Not too long ago, I walked into a room where some of the country’s top oncologists were preparing to launch a new cancer-fighting drug. The occasion was the group’s rehearsal before a big presentation to the Federal Drug Administration. Given that these men and women are some of the best and brightest in their field, I thought the rehearsal would be a breeze. So, I sat down, pen-poised, to make a few notes, so I could help them fine-tune their presentations and be ready for the onslaught of media that was sure to follow.
What a letdown. Five articulate, highly educated, well-dressed presenters, armed with shiny animated slideshows, droned on and on and on and on. It didn’t matter what they were saying because the audience wouldn’t really hear any of it anyway. Around me, eyes closed, and others pretended to take notes while playing solitaire on their laptops. I wondered how in the world I could help these presenters. I also thought about tripling my consultation fee on the spot.
All presenters believe their words are important, and they are. But if you don’t give an audience a good reason to listen, they will quickly tune you out. In an age where the sound bite is king, cutting through the clutter is more essential now than ever.
Consider the following 7 points before stepping into the limelight.
Presentation Tip: The Take-Home
No matter how many years and dollars you’ve spent on research and development, no matter the technical complexity of your subject matter, when speaking to a group your entire presentation must boil down to one key point. If you had to sum up your talk in 10 seconds, what would you want your audience to know?
Presentation Tip: Ask Yourself the Right Questions
What you think a listener needs to know is not always what that listener wants to know. Put yourself in your listener’s seat and ask the following questions: So what? Who cares? What does this mean to the listener, reader, or viewer and me? Until you frame your messages from your audience’s perspective, they won’t care. If they don’t care, you’ll never receive their full attention.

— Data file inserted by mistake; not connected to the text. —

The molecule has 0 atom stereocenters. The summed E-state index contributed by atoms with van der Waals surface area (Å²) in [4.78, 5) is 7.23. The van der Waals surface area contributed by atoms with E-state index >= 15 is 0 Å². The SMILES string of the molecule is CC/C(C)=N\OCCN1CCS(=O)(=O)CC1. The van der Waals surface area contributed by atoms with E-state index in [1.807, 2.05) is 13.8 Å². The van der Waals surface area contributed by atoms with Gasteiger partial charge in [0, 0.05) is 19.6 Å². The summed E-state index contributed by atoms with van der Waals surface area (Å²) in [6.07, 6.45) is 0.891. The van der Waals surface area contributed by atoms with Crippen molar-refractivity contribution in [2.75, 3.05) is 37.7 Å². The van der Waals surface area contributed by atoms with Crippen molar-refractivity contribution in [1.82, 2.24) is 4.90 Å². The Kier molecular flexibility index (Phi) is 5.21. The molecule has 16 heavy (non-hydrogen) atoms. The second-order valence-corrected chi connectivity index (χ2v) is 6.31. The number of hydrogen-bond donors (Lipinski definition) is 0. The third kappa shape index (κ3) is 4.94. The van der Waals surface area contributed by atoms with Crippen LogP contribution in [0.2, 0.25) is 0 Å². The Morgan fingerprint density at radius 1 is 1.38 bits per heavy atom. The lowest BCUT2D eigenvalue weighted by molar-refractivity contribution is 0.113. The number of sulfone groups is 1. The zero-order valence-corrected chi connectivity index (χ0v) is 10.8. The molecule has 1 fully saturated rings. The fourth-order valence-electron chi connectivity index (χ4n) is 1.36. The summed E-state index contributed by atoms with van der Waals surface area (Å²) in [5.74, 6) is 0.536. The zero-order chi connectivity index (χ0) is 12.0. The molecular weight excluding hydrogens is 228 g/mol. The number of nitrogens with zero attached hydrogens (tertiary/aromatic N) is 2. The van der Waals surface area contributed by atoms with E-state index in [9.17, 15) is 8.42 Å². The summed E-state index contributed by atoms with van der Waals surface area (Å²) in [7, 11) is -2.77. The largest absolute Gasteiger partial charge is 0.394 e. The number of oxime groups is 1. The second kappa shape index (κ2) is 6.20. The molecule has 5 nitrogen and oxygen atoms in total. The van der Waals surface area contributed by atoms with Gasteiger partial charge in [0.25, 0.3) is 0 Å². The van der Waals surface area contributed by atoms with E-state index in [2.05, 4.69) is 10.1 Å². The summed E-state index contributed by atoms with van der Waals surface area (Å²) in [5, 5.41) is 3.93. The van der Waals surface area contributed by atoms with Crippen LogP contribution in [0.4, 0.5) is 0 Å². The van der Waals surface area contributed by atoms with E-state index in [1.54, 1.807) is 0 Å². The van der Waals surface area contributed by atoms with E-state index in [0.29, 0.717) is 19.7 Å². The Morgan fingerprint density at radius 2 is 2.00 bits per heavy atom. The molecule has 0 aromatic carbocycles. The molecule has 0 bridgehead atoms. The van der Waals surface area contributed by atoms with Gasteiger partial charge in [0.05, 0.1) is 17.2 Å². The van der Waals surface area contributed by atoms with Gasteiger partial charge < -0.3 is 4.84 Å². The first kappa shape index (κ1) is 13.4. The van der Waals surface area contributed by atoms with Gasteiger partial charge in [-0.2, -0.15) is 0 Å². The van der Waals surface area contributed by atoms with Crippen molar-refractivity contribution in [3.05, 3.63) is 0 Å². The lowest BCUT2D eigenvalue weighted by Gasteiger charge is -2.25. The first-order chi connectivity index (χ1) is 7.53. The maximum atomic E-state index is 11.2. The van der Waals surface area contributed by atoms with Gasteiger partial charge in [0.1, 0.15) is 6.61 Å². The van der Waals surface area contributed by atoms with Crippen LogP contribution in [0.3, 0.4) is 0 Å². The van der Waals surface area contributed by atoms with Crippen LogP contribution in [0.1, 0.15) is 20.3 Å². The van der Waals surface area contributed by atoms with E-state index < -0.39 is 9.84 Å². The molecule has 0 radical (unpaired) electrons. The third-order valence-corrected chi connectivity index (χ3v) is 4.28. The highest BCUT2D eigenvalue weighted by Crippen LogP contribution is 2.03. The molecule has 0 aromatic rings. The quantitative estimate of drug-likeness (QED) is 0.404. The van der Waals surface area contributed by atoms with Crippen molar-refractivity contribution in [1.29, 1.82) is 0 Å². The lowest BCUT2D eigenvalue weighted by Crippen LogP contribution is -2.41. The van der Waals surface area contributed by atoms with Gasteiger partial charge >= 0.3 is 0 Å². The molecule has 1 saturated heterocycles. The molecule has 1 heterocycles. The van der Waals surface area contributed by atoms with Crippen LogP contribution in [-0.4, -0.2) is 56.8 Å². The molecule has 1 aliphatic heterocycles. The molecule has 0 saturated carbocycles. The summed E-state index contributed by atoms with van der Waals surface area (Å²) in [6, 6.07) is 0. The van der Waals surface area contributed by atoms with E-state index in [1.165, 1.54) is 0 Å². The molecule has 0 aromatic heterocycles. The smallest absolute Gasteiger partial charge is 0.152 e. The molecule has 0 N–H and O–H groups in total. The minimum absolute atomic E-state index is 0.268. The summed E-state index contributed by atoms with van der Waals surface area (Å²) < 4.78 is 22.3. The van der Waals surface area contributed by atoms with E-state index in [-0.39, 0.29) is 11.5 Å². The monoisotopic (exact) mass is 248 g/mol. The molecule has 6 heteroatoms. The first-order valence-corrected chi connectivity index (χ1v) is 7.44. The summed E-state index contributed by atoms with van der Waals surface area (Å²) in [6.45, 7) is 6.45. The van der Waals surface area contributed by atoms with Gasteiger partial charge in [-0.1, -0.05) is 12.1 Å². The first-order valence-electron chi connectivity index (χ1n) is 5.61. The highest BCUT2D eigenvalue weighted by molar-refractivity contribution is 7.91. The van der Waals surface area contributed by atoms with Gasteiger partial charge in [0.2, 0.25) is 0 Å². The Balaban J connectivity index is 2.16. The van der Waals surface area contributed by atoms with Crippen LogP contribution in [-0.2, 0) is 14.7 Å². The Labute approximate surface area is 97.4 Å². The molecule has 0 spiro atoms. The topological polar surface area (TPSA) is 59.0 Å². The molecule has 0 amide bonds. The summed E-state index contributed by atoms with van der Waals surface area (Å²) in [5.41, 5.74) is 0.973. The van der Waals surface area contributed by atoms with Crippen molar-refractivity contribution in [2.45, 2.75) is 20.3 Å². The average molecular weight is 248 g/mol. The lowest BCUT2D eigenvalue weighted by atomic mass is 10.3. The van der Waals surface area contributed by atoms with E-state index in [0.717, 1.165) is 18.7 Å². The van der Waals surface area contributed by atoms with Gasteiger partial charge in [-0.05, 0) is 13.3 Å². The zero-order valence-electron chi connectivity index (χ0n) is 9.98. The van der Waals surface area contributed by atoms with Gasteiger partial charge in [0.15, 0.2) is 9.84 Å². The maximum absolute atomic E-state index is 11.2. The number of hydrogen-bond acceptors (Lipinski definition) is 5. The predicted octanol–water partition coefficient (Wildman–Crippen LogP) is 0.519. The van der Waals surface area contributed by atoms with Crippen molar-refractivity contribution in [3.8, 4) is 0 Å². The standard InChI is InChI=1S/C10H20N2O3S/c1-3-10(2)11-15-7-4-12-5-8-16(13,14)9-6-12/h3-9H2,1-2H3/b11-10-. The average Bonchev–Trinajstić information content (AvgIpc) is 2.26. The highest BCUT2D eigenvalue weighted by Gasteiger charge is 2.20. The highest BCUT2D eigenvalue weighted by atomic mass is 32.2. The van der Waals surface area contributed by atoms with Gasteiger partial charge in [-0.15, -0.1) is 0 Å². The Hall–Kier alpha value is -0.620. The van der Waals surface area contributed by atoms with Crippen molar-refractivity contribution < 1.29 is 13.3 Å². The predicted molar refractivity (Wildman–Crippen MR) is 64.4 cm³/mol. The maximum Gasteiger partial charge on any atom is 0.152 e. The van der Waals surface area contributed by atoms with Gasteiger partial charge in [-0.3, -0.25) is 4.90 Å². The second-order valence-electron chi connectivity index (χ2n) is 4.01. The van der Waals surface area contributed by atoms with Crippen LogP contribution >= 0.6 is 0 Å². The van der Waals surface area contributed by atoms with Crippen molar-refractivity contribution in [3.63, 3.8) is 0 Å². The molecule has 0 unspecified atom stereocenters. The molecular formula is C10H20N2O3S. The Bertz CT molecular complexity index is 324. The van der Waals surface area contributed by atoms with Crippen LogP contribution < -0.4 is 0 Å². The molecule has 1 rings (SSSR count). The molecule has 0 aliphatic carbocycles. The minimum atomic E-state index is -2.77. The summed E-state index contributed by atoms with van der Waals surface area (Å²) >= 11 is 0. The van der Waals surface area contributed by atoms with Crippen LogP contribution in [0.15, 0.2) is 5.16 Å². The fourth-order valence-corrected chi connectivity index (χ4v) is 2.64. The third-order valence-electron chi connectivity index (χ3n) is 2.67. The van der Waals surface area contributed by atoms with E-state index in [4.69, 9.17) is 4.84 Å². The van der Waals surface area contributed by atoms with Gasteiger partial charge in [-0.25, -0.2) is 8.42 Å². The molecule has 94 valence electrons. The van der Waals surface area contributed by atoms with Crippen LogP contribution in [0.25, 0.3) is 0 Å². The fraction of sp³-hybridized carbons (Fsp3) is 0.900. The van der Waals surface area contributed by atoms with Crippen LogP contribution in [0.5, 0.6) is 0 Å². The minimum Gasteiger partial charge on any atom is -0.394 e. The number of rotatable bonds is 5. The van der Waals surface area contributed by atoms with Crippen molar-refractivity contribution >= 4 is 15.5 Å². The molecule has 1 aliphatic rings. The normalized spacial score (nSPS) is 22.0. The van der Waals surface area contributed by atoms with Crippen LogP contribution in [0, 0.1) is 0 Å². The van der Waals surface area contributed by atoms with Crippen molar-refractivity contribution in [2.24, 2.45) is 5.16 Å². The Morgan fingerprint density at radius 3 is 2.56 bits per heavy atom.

Presentation Tip: Talk in nuggets
Powerful communicators who can hold attention have something in common with each other. They’ve learned that speaking is for the ear, not for the eye. Instead of preparing a presentation as a research paper jammed with minutiae, condense complicated information into bite-sized nuggets and present only the information needed to move an audience toward the desired outcome.
Presentation Tip: Present, Don’t Read
Is your presentation written like a term paper? Is it written in sentences? Do you allow room for pauses so the listener can participate? People don’t converse in long-winded sentences. We speak in short phrases. So write in phrases or bullet points. You will then find yourself talking more and reading less. Also, take time to pause between key thoughts so your listeners can digest what you’re saying.
Presentation Tip: Paint the Picture
Explaining the features of your product may be important, but an explanation without an example has no meaning. People can’t remember all the facts, but they do remember impressions. By comparing and contrasting, providing analogies and visual images, your presentation will come to life.
Presentation Tip: Slideshow or Presentation
No one comes to a presentation to see a slideshow. They come to hear a knowledgeable person share ideas and talk. Visuals should reinforce what you’re saying, not serve as your script. Instead of preparing the slides first, prepare your remarks then create appropriate supporting visuals. Let your words drive the visuals instead of the other way around.
Presentation Tip: Nix the Jargon
Just because your audience is packed with colleagues or you’re providing information for an industry trade publication doesn’t mean you should talk jargon. Get rid of the buzzwords and throw away phrases. Rather, look for opportunities to put your words in context by humanizing your material and telling stories or anecdotes.
As I worked with the oncologist presenters and brought many of these points to their attention, they worried that simplifying the information would harm their credibility. Quite the opposite. By making an effort to connect with their audience rather than throwing too much information at them, they created a focused, central theme with real-life examples that excited and inspired listeners. And in the end, the cancer drug they believed in made it to market and received a lot of good press!